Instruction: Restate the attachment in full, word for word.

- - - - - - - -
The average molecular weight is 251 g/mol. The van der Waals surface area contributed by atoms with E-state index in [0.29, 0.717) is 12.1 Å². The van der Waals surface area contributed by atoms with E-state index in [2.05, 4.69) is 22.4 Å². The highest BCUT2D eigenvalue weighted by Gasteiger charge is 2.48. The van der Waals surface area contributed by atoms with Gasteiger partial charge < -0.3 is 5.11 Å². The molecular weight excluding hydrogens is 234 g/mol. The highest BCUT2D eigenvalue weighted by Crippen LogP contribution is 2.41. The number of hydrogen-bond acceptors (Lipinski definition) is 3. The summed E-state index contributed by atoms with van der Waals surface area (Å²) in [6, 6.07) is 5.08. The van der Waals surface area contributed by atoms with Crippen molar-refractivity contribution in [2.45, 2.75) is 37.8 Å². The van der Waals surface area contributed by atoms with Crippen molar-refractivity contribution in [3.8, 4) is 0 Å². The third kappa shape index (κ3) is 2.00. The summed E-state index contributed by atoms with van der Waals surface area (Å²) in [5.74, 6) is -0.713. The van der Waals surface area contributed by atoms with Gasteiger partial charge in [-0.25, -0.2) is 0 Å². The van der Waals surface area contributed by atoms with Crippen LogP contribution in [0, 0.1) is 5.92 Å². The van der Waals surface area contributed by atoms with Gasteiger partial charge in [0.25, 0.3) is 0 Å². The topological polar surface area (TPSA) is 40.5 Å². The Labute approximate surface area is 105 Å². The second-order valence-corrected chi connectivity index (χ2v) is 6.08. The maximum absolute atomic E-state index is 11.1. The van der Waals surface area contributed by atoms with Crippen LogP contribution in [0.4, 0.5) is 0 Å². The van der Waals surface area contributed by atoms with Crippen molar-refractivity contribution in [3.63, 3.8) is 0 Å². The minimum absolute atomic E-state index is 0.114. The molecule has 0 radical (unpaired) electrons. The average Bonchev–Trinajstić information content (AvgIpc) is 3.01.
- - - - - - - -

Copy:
The average molecular weight is 251 g/mol. The van der Waals surface area contributed by atoms with E-state index in [0.29, 0.717) is 12.1 Å². The van der Waals surface area contributed by atoms with E-state index in [2.05, 4.69) is 22.4 Å². The highest BCUT2D eigenvalue weighted by Gasteiger charge is 2.48. The van der Waals surface area contributed by atoms with Gasteiger partial charge < -0.3 is 5.11 Å². The molecular weight excluding hydrogens is 234 g/mol. The highest BCUT2D eigenvalue weighted by Crippen LogP contribution is 2.41. The number of hydrogen-bond acceptors (Lipinski definition) is 3. The summed E-state index contributed by atoms with van der Waals surface area (Å²) in [6, 6.07) is 5.08. The van der Waals surface area contributed by atoms with Crippen molar-refractivity contribution in [2.45, 2.75) is 37.8 Å². The van der Waals surface area contributed by atoms with Crippen molar-refractivity contribution in [3.8, 4) is 0 Å². The third kappa shape index (κ3) is 2.00. The summed E-state index contributed by atoms with van der Waals surface area (Å²) in [5.74, 6) is -0.713. The van der Waals surface area contributed by atoms with Gasteiger partial charge in [-0.25, -0.2) is 0 Å². The van der Waals surface area contributed by atoms with Crippen LogP contribution in [0, 0.1) is 5.92 Å². The van der Waals surface area contributed by atoms with Gasteiger partial charge in [0.25, 0.3) is 0 Å². The topological polar surface area (TPSA) is 40.5 Å². The Labute approximate surface area is 105 Å². The second-order valence-corrected chi connectivity index (χ2v) is 6.08. The maximum absolute atomic E-state index is 11.1. The van der Waals surface area contributed by atoms with Crippen LogP contribution in [0.4, 0.5) is 0 Å². The van der Waals surface area contributed by atoms with Crippen molar-refractivity contribution in [3.63, 3.8) is 0 Å². The minimum absolute atomic E-state index is 0.114. The molecule has 0 radical (unpaired) electrons. The average Bonchev–Trinajstić information content (AvgIpc) is 3.01.